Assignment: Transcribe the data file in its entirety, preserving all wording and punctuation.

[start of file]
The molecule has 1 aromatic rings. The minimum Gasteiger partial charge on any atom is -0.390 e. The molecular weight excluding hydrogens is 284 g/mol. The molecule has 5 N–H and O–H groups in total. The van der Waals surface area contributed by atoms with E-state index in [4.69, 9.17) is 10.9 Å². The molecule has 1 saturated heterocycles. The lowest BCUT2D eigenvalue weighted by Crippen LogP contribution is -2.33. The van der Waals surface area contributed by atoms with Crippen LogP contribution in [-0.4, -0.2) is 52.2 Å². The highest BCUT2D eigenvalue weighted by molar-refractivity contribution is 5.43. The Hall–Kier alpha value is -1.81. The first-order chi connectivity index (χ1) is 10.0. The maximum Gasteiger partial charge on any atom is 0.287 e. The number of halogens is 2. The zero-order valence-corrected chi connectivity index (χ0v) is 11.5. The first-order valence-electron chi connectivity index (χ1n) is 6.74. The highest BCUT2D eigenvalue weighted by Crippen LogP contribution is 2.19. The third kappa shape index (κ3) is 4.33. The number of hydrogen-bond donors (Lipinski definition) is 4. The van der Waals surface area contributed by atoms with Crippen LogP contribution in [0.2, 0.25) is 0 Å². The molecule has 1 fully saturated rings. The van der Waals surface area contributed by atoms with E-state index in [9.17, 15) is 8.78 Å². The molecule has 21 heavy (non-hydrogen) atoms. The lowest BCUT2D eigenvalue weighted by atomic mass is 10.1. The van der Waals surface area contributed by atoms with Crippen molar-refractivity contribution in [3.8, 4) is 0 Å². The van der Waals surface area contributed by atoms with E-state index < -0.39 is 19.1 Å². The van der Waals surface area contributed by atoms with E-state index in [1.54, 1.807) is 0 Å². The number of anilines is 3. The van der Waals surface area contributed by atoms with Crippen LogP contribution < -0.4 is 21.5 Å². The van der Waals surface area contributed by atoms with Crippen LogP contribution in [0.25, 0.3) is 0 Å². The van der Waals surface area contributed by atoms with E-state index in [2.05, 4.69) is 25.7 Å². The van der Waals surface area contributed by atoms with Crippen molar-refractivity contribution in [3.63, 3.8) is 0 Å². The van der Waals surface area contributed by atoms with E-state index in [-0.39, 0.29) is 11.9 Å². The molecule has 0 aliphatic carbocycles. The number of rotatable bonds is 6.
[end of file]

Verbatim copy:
The molecule has 1 aromatic rings. The minimum Gasteiger partial charge on any atom is -0.390 e. The molecular weight excluding hydrogens is 284 g/mol. The molecule has 5 N–H and O–H groups in total. The van der Waals surface area contributed by atoms with E-state index in [4.69, 9.17) is 10.9 Å². The molecule has 1 saturated heterocycles. The lowest BCUT2D eigenvalue weighted by Crippen LogP contribution is -2.33. The van der Waals surface area contributed by atoms with Crippen LogP contribution in [-0.4, -0.2) is 52.2 Å². The highest BCUT2D eigenvalue weighted by molar-refractivity contribution is 5.43. The Hall–Kier alpha value is -1.81. The first-order chi connectivity index (χ1) is 10.0. The maximum Gasteiger partial charge on any atom is 0.287 e. The number of halogens is 2. The zero-order valence-corrected chi connectivity index (χ0v) is 11.5. The first-order valence-electron chi connectivity index (χ1n) is 6.74. The highest BCUT2D eigenvalue weighted by Crippen LogP contribution is 2.19. The third kappa shape index (κ3) is 4.33. The number of hydrogen-bond donors (Lipinski definition) is 4. The van der Waals surface area contributed by atoms with Crippen LogP contribution in [0.2, 0.25) is 0 Å². The molecule has 1 fully saturated rings. The van der Waals surface area contributed by atoms with E-state index in [9.17, 15) is 8.78 Å². The molecule has 21 heavy (non-hydrogen) atoms. The lowest BCUT2D eigenvalue weighted by atomic mass is 10.1. The van der Waals surface area contributed by atoms with Crippen molar-refractivity contribution in [3.8, 4) is 0 Å². The van der Waals surface area contributed by atoms with E-state index < -0.39 is 19.1 Å². The van der Waals surface area contributed by atoms with E-state index in [1.54, 1.807) is 0 Å². The number of anilines is 3. The van der Waals surface area contributed by atoms with Crippen LogP contribution < -0.4 is 21.5 Å². The van der Waals surface area contributed by atoms with Crippen LogP contribution in [0.25, 0.3) is 0 Å². The van der Waals surface area contributed by atoms with E-state index in [2.05, 4.69) is 25.7 Å². The van der Waals surface area contributed by atoms with Crippen molar-refractivity contribution in [3.63, 3.8) is 0 Å². The van der Waals surface area contributed by atoms with E-state index in [-0.39, 0.29) is 11.9 Å². The molecule has 0 aliphatic carbocycles. The number of rotatable bonds is 6.